As Raffaela has already noted, in today’s Washington Post there is a fascinating story about government plans to require new cyber communications technologies to provide a means by which the government can intercept communications. The problem, briefly stated, is that even when the government has probable cause to believe a crime has been committed (and thus, could in theory secure an interception warrant from a judge) many of the new technologies for communication do not currently have the technological capabilities to permit the interception to occur. The government calls this the “going dark” problem. Of course, internet freedom proponents call it a good thing.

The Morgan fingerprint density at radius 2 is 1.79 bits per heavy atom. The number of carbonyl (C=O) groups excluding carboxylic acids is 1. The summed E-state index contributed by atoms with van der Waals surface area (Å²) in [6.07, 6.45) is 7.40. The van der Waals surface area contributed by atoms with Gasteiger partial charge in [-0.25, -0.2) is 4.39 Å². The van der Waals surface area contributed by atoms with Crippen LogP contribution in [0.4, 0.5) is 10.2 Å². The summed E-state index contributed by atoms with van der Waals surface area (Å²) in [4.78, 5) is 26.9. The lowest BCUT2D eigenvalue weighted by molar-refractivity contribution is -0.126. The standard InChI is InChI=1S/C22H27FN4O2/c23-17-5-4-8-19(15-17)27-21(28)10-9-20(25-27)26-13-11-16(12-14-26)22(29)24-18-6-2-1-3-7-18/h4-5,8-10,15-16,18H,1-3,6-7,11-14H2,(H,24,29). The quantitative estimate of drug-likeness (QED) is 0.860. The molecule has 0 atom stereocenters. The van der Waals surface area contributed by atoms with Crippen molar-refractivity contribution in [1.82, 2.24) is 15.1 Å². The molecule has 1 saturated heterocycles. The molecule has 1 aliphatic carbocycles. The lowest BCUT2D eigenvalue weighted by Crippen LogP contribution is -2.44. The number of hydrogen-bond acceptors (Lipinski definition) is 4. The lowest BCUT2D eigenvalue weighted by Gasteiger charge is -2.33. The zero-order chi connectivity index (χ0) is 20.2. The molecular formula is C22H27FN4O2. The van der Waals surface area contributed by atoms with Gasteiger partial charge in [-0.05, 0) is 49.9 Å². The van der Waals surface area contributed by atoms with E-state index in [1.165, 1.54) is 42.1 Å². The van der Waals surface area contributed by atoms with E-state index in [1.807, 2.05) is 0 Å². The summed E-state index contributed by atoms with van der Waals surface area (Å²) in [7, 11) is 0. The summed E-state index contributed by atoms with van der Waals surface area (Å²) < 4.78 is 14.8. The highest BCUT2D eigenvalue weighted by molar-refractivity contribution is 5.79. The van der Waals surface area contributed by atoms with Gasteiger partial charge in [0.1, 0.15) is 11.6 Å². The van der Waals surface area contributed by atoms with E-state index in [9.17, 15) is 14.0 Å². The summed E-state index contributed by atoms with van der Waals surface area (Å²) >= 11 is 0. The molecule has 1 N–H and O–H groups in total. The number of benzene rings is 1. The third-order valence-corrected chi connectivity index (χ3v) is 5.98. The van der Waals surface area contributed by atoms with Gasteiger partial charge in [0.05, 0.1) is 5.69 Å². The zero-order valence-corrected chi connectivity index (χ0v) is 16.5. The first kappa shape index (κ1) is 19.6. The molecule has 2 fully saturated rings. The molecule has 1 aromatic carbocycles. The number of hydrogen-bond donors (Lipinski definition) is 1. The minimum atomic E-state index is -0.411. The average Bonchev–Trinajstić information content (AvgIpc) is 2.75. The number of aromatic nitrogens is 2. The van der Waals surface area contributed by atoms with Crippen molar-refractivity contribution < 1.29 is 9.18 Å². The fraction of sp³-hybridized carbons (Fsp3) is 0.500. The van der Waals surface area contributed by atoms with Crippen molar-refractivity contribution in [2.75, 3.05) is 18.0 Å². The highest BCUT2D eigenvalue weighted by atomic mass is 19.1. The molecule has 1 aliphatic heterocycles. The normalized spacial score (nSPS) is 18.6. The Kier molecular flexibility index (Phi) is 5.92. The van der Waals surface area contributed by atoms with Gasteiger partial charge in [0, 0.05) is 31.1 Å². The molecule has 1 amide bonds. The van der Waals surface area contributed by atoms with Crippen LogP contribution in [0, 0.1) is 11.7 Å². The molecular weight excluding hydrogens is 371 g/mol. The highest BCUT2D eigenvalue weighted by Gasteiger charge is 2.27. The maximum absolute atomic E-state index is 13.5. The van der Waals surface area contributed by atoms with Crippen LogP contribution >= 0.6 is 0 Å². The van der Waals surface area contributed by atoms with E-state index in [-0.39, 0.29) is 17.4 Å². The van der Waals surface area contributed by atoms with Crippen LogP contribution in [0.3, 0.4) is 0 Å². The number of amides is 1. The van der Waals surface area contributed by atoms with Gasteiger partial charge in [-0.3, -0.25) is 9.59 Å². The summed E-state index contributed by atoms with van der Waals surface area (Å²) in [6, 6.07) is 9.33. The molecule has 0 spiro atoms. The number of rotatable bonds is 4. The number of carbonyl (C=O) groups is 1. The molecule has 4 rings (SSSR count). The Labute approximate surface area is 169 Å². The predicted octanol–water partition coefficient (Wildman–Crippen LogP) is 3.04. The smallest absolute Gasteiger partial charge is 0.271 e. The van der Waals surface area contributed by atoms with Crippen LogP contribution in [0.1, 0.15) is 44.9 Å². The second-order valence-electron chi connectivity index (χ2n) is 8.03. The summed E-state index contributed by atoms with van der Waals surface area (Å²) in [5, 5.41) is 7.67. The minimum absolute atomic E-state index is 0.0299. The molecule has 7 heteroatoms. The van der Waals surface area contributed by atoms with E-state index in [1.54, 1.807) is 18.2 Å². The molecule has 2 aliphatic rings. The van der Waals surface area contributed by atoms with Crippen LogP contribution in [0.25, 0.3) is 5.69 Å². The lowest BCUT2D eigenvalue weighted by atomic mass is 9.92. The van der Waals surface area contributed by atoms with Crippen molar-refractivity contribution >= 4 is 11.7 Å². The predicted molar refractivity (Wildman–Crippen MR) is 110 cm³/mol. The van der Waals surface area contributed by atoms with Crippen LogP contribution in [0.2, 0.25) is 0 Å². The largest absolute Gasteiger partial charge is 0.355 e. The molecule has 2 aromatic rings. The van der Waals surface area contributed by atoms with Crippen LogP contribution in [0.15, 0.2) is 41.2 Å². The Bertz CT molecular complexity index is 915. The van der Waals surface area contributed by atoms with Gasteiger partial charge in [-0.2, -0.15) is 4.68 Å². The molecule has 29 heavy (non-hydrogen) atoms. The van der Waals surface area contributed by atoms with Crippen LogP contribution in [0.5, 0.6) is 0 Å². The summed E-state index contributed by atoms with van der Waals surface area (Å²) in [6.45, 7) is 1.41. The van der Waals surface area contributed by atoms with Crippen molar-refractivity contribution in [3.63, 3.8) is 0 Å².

Last time around, in 1994, when the government moved to require the new digital technologies to include interception capabilities, it paid for the changes. This time around, in light of our austerity budget, it looks like the private sector will be obliged to bear the cost. In addition, I understand that some of the distributed communications systems (known by the generic name of peer-to-peer communications) may not be capable of retrofitting to accommodate an interception capability.
The government’s suggestion was first surfaced in 2010 and apparently is now gaining new force. For those who want some detailed background on the subject, I wrote a paper on this — “The Evolution of Wiretapping“ — that became part of a chapter on encryption and wiretapping in my book on Cyber Warfare.